Patrick Heron

    Patrick Heron (1920 - 1999) was born in Headingley, West Yorkshire, UK. He studied at the Slade School of Fine Art in London between 1937 and 1939. At the outbreak of the Second World War he worked as an agricultural labourer in Cornwall before becoming an assistant to the potter, Bernard Leach. In 1945 he moved to London and returned to painting, having his first solo exhibition two years later. In 1956, he relocated to Cornwall where he lived and worked in a house called Eagles Nest, situated in a spectacular location on the west Penwith peninsula. It was at this stage that his earlier figurative paintings quickly transmuted into abstraction. His paintings, which ranged from stripes to colour fields, were a direct response to the light, colour and shapes that he encountered every day in this idyllic setting.

    Known foremost as a painter, Heron also worked in variety of media, from the silk scarves he designed aged 14 for his father's company Cresta and stained-glass windows to prints and drawings. His earliest graphic works include several monoprints made in the 1950s. Throughout his lifetime Heron made use of numerous media including etching, lithography and screenprinting to create a small body of printed work. His first major print series, a set of 18 screenprints made with Chris Prater at the famous Kelpra Studio, was published by Leslie Waddington in 1970 and was followed by a further series of 24 screenprints in 1973. The following year Alan Cristea, excited by the colour potential of intaglio printing, introduced Heron to etching. In the final year of his life Heron made his last body of work, a series of eighteen etchings entitled The Brushworks Series, 1998 - 99. Examples of the vast majority of his prints are in the collection of Tate, London.

    As well as being at the forefront of English twentieth-century abstract painting, Heron was also an acclaimed writer and critic. He began writing and lecturing about developments in British and American art from the mid-1940s, contributing to The New English Weekly and later becoming the art critic for The New Statesman, Nation and the London correspondent for Arts Digest New York. He wrote several books, including The Changing Forms of Art (1955) and studies of Maurice De Vlaminck (1947), Ivon Hitchens (1955), and Georges Braque (1958).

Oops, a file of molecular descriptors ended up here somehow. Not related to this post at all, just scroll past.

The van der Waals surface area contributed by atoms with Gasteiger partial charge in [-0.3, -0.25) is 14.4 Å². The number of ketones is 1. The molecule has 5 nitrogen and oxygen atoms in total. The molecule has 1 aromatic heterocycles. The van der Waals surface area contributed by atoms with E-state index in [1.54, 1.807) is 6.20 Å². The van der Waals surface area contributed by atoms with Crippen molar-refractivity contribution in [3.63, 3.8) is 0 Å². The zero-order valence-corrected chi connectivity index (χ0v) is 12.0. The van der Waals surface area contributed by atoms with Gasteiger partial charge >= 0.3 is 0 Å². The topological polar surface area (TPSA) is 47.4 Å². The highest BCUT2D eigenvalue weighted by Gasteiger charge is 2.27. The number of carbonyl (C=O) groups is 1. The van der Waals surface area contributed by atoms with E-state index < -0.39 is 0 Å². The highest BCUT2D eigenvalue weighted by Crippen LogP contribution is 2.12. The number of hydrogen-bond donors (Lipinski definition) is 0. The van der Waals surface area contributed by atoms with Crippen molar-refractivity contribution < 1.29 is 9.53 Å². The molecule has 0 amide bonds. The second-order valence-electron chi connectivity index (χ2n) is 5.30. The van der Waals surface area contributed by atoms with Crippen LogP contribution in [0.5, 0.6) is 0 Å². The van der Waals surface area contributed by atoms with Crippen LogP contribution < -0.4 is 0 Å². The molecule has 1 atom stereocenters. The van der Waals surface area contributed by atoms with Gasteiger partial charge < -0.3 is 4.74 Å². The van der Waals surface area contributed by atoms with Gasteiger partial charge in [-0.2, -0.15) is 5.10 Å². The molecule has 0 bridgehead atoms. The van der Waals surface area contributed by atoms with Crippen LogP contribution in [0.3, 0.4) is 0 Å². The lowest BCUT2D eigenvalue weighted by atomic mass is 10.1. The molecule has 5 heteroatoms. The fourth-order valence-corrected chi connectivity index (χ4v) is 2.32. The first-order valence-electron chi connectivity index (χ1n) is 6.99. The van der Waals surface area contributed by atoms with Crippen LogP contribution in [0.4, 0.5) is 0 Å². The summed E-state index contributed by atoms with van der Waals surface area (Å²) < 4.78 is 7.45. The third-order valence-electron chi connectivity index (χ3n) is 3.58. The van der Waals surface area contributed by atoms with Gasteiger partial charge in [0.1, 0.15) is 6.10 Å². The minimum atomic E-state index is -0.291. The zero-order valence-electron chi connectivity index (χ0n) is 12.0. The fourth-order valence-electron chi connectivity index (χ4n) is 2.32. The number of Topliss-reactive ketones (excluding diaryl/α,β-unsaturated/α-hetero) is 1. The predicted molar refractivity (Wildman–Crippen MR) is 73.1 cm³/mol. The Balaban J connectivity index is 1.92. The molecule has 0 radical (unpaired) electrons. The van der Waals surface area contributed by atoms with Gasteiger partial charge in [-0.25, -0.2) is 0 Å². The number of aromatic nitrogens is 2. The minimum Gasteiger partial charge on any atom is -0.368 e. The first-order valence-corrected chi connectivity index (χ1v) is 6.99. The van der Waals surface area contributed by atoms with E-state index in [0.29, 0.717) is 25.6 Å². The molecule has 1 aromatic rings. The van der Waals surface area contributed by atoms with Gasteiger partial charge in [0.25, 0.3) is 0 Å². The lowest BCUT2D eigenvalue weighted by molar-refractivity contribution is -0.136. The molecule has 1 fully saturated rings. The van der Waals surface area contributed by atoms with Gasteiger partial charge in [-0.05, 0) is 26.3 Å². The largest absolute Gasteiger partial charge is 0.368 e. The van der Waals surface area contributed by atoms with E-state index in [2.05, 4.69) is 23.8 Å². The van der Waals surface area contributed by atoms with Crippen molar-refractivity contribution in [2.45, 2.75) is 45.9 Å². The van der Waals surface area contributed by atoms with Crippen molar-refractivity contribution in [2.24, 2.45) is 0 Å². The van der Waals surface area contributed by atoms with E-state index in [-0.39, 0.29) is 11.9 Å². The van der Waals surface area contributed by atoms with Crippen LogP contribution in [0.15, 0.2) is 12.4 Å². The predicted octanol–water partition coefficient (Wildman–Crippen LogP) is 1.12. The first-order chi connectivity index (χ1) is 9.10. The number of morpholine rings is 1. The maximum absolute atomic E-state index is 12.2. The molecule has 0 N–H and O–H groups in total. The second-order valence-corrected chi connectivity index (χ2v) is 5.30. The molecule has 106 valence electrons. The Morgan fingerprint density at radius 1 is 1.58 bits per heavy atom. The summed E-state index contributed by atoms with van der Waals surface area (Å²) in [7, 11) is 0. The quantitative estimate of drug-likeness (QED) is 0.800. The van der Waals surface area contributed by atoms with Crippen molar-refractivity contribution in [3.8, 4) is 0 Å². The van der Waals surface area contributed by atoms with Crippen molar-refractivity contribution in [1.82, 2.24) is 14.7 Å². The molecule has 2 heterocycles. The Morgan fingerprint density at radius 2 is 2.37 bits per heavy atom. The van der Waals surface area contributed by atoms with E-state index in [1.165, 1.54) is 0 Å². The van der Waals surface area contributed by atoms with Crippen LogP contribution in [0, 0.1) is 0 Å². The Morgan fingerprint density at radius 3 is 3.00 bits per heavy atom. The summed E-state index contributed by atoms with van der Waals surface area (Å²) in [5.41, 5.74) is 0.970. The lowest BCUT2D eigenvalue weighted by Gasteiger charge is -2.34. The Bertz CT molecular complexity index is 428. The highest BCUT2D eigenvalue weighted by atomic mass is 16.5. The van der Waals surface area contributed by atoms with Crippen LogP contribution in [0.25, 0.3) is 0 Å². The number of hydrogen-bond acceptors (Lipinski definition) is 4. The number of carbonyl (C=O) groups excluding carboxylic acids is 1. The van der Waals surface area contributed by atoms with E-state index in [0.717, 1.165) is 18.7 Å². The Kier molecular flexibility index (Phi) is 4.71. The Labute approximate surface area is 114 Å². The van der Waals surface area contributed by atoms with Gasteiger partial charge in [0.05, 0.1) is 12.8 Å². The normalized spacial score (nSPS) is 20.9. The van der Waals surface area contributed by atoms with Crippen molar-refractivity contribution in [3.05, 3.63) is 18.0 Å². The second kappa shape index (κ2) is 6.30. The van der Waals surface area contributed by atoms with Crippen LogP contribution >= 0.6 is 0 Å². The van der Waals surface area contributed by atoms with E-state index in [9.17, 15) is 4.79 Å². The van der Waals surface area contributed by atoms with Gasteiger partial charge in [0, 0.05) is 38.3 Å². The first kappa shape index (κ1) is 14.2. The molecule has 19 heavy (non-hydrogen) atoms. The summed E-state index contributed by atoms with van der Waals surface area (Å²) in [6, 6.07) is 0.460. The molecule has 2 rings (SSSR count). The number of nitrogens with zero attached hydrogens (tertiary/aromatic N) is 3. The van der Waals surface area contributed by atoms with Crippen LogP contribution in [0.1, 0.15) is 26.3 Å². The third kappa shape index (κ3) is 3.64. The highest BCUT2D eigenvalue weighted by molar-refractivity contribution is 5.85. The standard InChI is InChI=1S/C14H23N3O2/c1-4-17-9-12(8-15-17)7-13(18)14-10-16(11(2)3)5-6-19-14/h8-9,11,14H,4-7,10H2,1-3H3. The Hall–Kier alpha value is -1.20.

Heron won the Grand Prize at the John Moores Prize Exhibition in Liverpool in 1959 and the silver medal at the São Paulo Art Biennial in 1965. He served as a Trustee of the Tate Gallery, London, from 1980-87 and received Honorary Doctorates from Exeter and Kent Universities, Winchester School of Art, where he made his first screenprinted editions, and the Royal College of Art, London, amongst others. Heron was awarded a CBE in 1977.

    Retrospectives and major exhibitions of Heron's work include Tate St Ives, touring to Turner Contemporary, Margate (2018); National Portrait Gallery, London (2013); Tate Gallery, London (1998); Camden Arts Centre, London, touring to Arnolfini Gallery, Bristol; Harris Museum and Art Gallery, Preston; and Oriel Mostyn, Llandudno (1994); Barbican Art Gallery, London (1985); University of Texas at Austin Art Museum (1978); Whitechapel Art Gallery, London (1972); Museum of Modern Art, Oxford (1968); and The Midland Group Gallery, Nottingham (1952).

    Patrick Heron died aged 79 in 1999, in Zennor, Cornwall.

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    Alan Cristea Gallery is now Cristea Roberts Gallery

    The gallery’s new name recognises publicly the close partnership between Alan Cristea and David Cleaton-Roberts, who have worked together for over 20 years. Alongside the other directors, they have built the gallery into one of the world’s leading publishers of original prints and editions, forming relationships with an extensive roster of international artists and estates, as well as representing several artists in the UK for their painting and drawing.
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